Chapter 14 Summary
Last Updated on May 5, 2015, by eNotes Editorial. Word Count: 561
Small mistakes made in the city can usually be rectified, but the same mistakes made in the wilderness can quickly lead to disaster. Brian learns an important lesson early in his forced sojourn—in the forest, “food is...everything”—but the way in which he learns it almost kills him.
One night, Brian is awakened by a sound or perhaps a smell. Near the fire, completely undeterred by the smoke or by Brian himself, a skunk is digging for the buried turtle eggs. Brian at first almost smiles at the sight of the industrious little creature, but then he remembers that the eggs are his food and grabs a handful of sand and throws it at the skunk, hoping to scare it away. The skunk immediately retaliates by spraying Brian with “a direct shot aimed at his head.” The smell is “devastating” and the corrosive substance sears Brian’s eyes, blinding him.
Brian screams and stumbles out of the shelter and down to the lake, trying desperately to clear his eyes. He is unable to see at all for almost two hours, and he is terrified that the damage might be permanent, which will mean the end for him. Meanwhile, back at the shelter, the skunk eats all of the remaining eggs, unconcerned with the havoc it has created for Brian.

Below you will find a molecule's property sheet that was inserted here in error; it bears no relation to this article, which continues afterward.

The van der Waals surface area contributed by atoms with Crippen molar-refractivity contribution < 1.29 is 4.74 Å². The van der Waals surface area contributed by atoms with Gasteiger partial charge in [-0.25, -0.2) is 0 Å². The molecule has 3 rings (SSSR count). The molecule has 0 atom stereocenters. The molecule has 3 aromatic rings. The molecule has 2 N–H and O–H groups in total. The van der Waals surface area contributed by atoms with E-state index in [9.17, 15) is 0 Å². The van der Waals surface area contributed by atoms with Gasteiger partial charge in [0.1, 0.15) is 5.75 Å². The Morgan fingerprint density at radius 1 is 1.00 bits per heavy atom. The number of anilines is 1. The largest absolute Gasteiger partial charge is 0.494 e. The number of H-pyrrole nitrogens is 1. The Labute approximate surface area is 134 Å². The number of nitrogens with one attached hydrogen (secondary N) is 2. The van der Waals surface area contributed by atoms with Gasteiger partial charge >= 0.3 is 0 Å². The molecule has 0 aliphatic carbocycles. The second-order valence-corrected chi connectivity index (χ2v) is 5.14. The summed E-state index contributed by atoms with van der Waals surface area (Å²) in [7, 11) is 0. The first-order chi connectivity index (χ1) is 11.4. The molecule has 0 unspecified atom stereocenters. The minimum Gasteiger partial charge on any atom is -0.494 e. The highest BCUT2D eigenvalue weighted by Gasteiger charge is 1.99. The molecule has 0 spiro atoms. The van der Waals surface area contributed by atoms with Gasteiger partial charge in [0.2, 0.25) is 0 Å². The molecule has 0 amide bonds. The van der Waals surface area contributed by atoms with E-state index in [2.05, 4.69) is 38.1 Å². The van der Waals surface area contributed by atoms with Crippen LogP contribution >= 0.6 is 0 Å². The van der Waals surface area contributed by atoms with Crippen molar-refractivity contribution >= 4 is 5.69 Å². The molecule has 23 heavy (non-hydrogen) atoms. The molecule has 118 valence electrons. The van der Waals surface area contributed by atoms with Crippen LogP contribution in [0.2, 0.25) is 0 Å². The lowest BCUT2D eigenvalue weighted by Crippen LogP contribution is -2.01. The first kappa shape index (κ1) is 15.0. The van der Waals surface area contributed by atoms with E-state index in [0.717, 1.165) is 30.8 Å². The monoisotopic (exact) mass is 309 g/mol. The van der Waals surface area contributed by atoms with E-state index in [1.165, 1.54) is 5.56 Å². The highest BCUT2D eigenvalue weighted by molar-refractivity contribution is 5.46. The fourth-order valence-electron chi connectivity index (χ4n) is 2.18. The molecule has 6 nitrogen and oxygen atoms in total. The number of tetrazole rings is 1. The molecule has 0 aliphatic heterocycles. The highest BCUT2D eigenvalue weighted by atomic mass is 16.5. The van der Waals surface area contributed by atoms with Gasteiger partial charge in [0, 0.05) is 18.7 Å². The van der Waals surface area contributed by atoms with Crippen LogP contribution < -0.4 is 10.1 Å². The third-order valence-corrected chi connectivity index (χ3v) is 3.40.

Fortunately, as the full effect of the spray wears off, Brian’s sight is restored, but the pain in his eyes persists for weeks and the smell that permeates just about everything does not go away for more than a month. Brian learns the hard way that he must always protect his food and have a shelter that offers security not only from the elements but from predators that would take his food from him. He realizes that he has been remiss in not fortifying his shelter, and the next day he takes steps to rectify his mistake.
Brian builds a stronger wall across the opening to the shelter out of heavy pine logs anchored in the dirt and held together with tightly woven branches. He also fashions a door that can be secured and an enclosed shelf high off the ground on which to store his food. Having learned his lesson, Brian takes his time and does the job right; he works for three full days before the shelter is rebuilt to his satisfaction.
When his reinforced dwelling is finished, Brian turns his attention to another problem—although he now has a place to store food, he has no food to store. The berries will soon be gone, and he worries about what he will do if he is ever “laid up temporarily” and is unable to hunt or fish. He thinks about the hundreds of little fish that gather so quickly by the shore to eat when he puts the waste from his meals back into the water, and he wonders if he might be able to trap them. Brian spends an afternoon making “a large pen for holding live fish” out of rocks. He is elated when “thirty or forty small fish” congregate in the enclosure, which he then secures with a gate made of willows woven carefully into a fine mesh.
Brian considers finding a way to store fish to eat later “a major breakthrough.” He is proud of himself for making sure to “think ahead.”